Coming to Terms with Stained Glass
Updated: Jun 7
By Robert Latsko, M.Div., M.Arch.
First Published in the "Sacred Art Journal" - Volume 10 Number 2 June 1989
Visitors to the Church of the Hagia Sophia in Constantinople - that classic paradigm of Orthodox Byzantine architecture - are awestruck by the brilliance of the natural lighting. The light that streams in through the many windows of its dome contributes to an interior environment that observers of every epoch have called "heaven on earth." That this observation has been made so often is not so incredible when we understand that this is exactly the image that the architects of the Hagia Sophia sought to create. The design intention of all Orthodox church buildings is to be an image of the Kingdom of God, and the luminous environment created by both natural and artificial lighting in conjunction with various architectural forms and interior iconography is of paramount importance in creating that image.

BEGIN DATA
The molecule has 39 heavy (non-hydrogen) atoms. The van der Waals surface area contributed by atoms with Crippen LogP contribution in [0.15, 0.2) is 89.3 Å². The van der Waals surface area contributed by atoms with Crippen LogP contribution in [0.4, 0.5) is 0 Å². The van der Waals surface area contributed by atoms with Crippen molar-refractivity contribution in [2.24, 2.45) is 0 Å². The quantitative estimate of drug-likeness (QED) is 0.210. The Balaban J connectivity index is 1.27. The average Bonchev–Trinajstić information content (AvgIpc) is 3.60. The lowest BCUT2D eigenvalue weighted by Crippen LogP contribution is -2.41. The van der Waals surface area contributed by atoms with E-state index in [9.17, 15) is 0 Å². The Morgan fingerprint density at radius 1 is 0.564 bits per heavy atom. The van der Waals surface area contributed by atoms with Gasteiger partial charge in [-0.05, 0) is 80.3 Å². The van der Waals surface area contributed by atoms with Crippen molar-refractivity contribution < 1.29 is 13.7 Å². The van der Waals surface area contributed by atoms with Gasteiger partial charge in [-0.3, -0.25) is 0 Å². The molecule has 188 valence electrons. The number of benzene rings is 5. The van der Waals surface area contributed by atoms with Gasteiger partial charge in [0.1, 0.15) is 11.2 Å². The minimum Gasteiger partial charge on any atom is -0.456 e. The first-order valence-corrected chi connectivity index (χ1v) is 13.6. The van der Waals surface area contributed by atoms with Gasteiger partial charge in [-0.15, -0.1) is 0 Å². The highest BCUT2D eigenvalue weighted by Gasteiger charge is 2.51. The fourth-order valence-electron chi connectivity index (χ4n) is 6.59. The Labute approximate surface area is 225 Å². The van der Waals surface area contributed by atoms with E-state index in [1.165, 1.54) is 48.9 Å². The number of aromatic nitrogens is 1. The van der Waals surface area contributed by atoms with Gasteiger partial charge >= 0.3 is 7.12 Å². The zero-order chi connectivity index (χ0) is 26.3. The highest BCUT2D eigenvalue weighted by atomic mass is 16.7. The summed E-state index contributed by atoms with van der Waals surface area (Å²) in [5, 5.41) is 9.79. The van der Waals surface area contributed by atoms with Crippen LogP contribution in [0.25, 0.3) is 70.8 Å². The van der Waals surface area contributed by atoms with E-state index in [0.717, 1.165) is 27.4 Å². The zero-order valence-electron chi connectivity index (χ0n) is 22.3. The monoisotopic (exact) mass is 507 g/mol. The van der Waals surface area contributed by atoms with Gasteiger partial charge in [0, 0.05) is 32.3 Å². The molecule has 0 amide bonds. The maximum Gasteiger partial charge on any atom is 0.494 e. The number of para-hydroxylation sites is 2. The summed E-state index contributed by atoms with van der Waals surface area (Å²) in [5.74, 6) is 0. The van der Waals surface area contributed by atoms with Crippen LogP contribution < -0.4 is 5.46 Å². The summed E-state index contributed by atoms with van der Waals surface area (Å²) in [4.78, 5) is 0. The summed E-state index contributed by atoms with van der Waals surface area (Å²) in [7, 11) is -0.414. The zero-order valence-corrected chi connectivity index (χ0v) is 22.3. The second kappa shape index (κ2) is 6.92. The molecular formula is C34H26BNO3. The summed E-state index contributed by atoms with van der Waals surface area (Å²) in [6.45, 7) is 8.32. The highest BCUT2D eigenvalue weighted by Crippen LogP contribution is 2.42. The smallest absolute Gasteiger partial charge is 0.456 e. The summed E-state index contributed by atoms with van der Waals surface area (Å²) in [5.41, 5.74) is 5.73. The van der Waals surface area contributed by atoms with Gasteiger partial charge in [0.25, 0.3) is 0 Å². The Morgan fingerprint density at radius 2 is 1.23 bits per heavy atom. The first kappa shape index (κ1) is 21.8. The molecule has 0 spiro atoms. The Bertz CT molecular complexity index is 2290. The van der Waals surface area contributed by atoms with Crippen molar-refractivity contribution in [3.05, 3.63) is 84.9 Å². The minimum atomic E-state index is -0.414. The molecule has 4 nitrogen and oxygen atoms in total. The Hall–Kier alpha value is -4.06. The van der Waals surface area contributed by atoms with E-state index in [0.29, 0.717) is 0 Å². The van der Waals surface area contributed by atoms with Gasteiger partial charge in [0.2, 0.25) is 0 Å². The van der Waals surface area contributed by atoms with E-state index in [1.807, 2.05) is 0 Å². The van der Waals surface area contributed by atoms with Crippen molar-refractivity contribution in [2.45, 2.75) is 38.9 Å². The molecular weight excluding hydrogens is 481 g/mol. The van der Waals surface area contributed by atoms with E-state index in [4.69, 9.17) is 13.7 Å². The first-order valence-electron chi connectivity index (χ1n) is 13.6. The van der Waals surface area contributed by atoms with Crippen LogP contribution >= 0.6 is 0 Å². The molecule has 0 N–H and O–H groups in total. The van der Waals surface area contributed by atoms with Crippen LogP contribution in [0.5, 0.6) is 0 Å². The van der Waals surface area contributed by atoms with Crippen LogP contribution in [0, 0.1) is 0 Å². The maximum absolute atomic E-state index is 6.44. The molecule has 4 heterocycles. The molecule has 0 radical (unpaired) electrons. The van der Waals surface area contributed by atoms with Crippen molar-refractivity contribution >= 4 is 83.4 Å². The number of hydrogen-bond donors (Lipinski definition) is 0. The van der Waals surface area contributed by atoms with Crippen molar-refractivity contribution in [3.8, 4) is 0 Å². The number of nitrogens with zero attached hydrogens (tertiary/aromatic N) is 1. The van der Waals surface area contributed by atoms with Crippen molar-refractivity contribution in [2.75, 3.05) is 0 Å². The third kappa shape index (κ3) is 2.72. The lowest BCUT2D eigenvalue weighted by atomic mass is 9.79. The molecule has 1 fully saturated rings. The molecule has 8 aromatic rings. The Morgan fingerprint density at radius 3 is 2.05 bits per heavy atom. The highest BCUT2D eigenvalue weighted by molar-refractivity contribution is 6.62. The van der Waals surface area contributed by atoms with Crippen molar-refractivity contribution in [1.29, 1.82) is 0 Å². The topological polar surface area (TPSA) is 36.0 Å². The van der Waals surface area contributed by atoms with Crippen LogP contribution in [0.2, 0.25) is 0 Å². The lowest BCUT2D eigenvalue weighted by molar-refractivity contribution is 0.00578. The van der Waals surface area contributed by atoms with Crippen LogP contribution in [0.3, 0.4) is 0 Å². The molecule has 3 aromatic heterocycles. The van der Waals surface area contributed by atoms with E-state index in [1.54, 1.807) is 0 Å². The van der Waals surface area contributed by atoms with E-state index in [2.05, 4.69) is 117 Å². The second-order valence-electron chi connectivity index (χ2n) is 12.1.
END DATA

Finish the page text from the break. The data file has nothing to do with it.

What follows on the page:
Luminosity is also one of the three key elements - along with harmony and geometry -which the architects of Gothic churches used to create an image of "heaven on earth." The Abbot Suger, the 12th century "inventor of Gothic architecture," sought to bring into church buildings as much light as possible through an expanded use of stained glass windows. Walls of shimmering glass, held up by the smallest possible amount of structure (which led to a more popular use of "flying buttresses") were erected. Abbot Suger's understanding of the writings of Dionysius the Pseudo-Areopagite (A 5th century Eastern Christian mystic) led him to a fascination with the symbolism of light. The "natural" light received by stained glass windows, in Suger's understanding, was transformed into "new light" (Lux Nova in Latin) symbolic of Jesus Christ who is the "light of the world" (John 8:12) after it had been refracted through the colored glass. This expanded use of stained glass, however, did not create an interior environment that was always bright. "The thick, colored panes of the stained glass glowed only under direct sunlight, and even then it was muted, chromatic illumination they engendered." 1